Mountain Innovations Scarpa Marmolada Pro OD Walking Boots Review
Scarpa's latest offering in the Marmolada series is aimed at walkers and distance trekkers who like to take more the daring routes, with enhanced stiffness and support for more technical winter capability than other models in the range. We sent Ellis Brigham Digital Exec Nicholas out with a pair of the Scarpa Marmolada Pro OD boots to see how they performed in their natural habitat: the Lake District...
Initial thoughts about the boot
Exceptionally light for a B1! A slick looking walking boot, nice and rigid too so it clearly means business. That said, it's still perfectly wearable as a year-round mountain walking boot.
Vibram Drumlin Outsole
That Scarpa also use Vibram's Drumlin outsole in their technical approach shoes says a lot about this technology. This is a boot that really comes into its own above the treeline, when muddy paths give way to rock and scree. Superb grip throughout the whole forefoot is confidence-inspiring even on slippery rock, and as someone inclined to clamber around every waterfall they come across, I can say this with some authority. The rigidity of the climb zone at the front of the sole gives excellent precision when trying to find a hold.
One of the features pinched from climbing shoes, this gives secure feel right down the boot for true sure-footedness on technical sections, all the while eliminating pressure points down the top of the foot.
Outdry Membrane & 37.5 Liner
Outdry is the Italian answer to industry leader GORE-TEX, and I found it performed really well. The membrane is bonded to the outer upper of the boot, meaning moisture ingress is stopped at the first opportunity. Scarpa couple this with a 37.5® Cocona lining on the inner, made from a combination of volcanic sand and carbon from coconut shells. It's a highly effective wicking and anti-microbial fabric that actually delivers - my feet still felt dry and fresh at the end of a big day out.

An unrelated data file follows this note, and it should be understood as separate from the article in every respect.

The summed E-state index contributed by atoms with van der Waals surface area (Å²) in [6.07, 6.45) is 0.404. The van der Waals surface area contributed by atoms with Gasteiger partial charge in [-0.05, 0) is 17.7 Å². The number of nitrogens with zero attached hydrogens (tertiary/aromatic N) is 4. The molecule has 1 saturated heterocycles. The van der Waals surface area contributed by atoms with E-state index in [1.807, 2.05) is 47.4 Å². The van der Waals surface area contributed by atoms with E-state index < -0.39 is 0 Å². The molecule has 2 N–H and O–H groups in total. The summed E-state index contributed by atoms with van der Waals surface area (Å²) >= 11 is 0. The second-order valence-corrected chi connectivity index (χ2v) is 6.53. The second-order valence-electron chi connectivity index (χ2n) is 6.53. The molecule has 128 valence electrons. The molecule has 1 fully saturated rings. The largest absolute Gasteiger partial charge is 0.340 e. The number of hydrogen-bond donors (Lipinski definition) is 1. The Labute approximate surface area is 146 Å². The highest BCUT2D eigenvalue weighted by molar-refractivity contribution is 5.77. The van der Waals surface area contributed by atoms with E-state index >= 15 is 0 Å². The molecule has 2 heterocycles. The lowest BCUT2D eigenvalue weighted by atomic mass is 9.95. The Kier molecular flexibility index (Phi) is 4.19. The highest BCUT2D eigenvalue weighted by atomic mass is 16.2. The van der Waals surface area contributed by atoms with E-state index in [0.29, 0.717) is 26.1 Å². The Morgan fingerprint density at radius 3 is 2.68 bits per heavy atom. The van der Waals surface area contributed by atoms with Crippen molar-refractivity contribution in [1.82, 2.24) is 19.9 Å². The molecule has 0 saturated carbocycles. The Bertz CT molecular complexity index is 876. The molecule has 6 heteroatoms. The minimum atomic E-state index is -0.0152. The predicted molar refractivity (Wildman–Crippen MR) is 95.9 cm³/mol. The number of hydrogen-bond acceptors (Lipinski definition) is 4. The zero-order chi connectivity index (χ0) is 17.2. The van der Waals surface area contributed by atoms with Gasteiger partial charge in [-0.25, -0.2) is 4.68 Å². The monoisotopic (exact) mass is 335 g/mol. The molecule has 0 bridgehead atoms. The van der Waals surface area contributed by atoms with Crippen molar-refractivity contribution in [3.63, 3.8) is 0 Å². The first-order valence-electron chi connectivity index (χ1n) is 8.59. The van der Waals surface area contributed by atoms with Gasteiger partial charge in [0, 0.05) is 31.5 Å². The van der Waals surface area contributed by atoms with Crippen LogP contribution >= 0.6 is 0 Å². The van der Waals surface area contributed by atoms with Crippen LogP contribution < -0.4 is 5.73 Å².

How did it score?
Foot Protection: 9/10
It's hard to knock these boots for protection, if you'll excuse the pun. The rand is bombproof, while the low density EVA insert in the Activ impact technology heel gives noticeable shock absorption on steep declines.
As I've mentioned before, these boots are at home in the mountains rather than on low-level walks, with the Vibram rubber and climb zone making scrambles a doddle. Even so, the lugs are deep enough to give plenty of purchase on soft ground and mud, with self cleaning grooves shedding muck efficiently.
The stability of these boots is excellent. I'm notoriously heavy-footed on descents (sorry knees) but the Heel Tension System was impressively supportive on both careful scrambles and momentum-carrying scree descents. The up-to-the-toe lacing system gives a really secure wrap right down the foot for stability when the path steepens, but the flex point lace locking system means you can customise the tension at the ankle, so you you're not forced to sacrifice any comfort in pursuit of stability.
Their trek credentials mean these boots have that proper all-day comfort that you usually only find in a non B-rated boot. The combination of lacing system, Sock-Fit XT tongue and Autofit collar all conspire to result in a very comfortable fit.
Scarpa lead the way when it comes to lightweight mountain boots. At 630g per boot, these are comparable with lightweight summer boots rather than B1s!
They're Scarpa - what else do you need to know? No really, they're hard to fault! Everything about them is well built and after a few tough walks I'm yet to find even a thread out of a place.
A slick, modern looking boot with a subtle details. I personally prefer mine a bit jazzier but the finish is clean and classy.
Pros and Cons
- Stiff yet comfortable
- Excellent grip on rock
- Fantastic cushioning
- Tying the laces can be fiddly thanks to the order of the eyelets at the ankle, but it's a small price to pay for such a secure fit.
Scarpa seem to have found that holy grail of performance and comfort that can be so difficult to achieve in a stiffer walking boot. With its pedigree in long distance trekking but borrowing heavily from approach and climbing footwear models, this boot occupies a versatile niche for both scramblers and UK winter walkers.